x Abu Dhabi, UAETuesday 25 July 2017

Return of The Zombies

James McNair talks to founding members Rod Argent and Colin Blunstone of The Zombies.

The Zombies, 1960s album Begin Here.
The Zombies, 1960s album Begin Here.

Best known for their 1960s US and UK hit singles She’s Not There and Time of the Season, The Zombies were one of the first ‘British Invasion’ bands. Originally formed in St Albans, England, in 1962, they reunited for acclaimed performances of their masterful 1968 album Odessey & Oracle in 2008 and have continued working together since. We talk to the keyboard player Rod Argent and singer Colin Blunstone.

How potent is your new album, Live in the UK?

RA: Thanks. It’s important to us that people know we’re not just going through the motions up there.

Have you began writing the follow-up to your 2011 studio album Breathe Out, Breathe In?

RA: We’re in the very early stages, and we’ve been rehearsing one new song that’s about the experiences we had when we first went to America in the mid-1960s. I can’t tell you the song’s title or any more than that at the moment. We may perform it when we play in Central Park in New York on June 15.

You played She’s Not There on the American TV show Hullabaloo in January 1965 as one of the first British Invasion bands.

RA: It was a huge culture shock. The world was a much bigger, less uniform place in those days. We were skinny 19-year-old white kids from England with our own brand of soulfulness, but to our amazement people such as Patti LaBelle took us to their hearts.

CB: I remember on Hullabaloo they wanted us to dance. We weren’t very good or avid dancers, so our spot got smaller and smaller.

Colin, you’ll be 68 next month but your voice is still in great shape. How do you keep it like that?

CB: Thank you. I have to work constantly on it with a warm-up tape. I often do my vocal exercises in the car and they tend to contort my face, so brace yourself if you’re sitting next to meet at the traffic lights [laughs].

Why was it so many years after its release that your signature album Odessey & Oracle was recognised as a masterpiece?

RA: It actually sells more every year now than it did when it came out, which is very strange. I think a lot of it is down to recommendations by succeeding waves of younger artists – people such as Paul Weller, Dave Grohl and Snow Patrol.

CB: Yes. Paul Weller has often said that it’s a favourite album. He was talking about it even when he was younger and at No 1 in the UK with The Jam.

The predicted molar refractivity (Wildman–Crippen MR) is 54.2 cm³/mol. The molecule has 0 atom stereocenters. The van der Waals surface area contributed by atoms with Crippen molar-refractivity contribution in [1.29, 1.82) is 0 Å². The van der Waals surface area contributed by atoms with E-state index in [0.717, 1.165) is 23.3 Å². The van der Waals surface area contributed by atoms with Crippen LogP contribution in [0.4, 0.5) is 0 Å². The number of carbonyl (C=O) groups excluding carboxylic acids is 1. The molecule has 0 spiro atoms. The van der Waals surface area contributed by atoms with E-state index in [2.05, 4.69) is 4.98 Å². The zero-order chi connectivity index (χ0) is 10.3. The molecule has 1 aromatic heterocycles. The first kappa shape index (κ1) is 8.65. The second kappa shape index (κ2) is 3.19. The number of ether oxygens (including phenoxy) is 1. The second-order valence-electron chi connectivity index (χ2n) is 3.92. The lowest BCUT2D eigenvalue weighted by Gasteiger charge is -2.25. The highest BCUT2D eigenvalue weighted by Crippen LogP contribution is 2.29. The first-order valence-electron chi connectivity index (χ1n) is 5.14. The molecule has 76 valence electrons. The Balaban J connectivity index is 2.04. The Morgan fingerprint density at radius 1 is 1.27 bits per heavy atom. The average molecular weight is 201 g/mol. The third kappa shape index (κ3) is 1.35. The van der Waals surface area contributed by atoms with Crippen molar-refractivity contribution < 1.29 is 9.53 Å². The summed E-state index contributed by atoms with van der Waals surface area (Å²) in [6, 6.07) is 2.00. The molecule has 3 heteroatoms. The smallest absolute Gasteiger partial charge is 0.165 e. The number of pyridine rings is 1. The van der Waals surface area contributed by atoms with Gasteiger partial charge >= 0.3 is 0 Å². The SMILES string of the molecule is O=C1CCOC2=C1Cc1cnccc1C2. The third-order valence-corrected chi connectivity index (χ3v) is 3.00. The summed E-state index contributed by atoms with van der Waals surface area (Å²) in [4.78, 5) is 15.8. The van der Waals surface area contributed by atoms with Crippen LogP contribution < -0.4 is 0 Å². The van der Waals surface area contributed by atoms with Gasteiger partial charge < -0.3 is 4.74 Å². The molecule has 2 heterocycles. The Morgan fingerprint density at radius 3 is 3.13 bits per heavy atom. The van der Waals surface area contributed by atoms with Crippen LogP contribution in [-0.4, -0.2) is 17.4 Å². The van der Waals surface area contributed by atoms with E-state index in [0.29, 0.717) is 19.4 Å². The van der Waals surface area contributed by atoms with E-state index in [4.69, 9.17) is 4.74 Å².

What in particular makes The Zombies’ music unique?

RA: I think with Odessey … people are often struck by how English and autumnal it sounds, and that appeals to them.

CB: We’re very definitely a keyboard-based rock band and when we started out in 1961 that was very unusual, because most rock bands had three guitar players. We did, too, for a short period, but then we had a break at rehearsal and Rod went over to a broken-down old piano and played Nut Rocker by B Bumble and the Stingers, which was a big hit at the time. I can still remember it as if it was yesterday and I was absolutely astounded. He was only 15, but he was a great keyboard player even then.

How do you pass the time on the tour bus these days?

RA: On our US bus we have wireless, so we can catch up on emails, but there’s no getting around the fact that the travelling parts of touring are incredibly tedious. I’ve never understood how sitting doing nothing can make you so tired.

CB: I’m probably the champion sleeper in the band, but I always make sure I’ve got three or four good books with me.

What memorable experiences has being in The Zombies brought you?

RA: I grew up only liking classical music until I heard Elvis singing Hound Dog when I was 11. So to find myself knocking on his front door in 1965 and saying: “Is Elvis in?” was just extraordinary. His father said: “Elvis is away filming, but he loves you guys.” I thought he was just being kind, but many years later I found out that Elvis had had some Zombies singles on his jukebox.

CB: Performing at some of the most prestigious venues in the world has been wonderful. You never forget playing at The Royal Albert Hall or the Araneta Coliseum in the Philippines.

 

The Zombies Live in the UK is out now on Redhouse Records

artslife@thenational.ae

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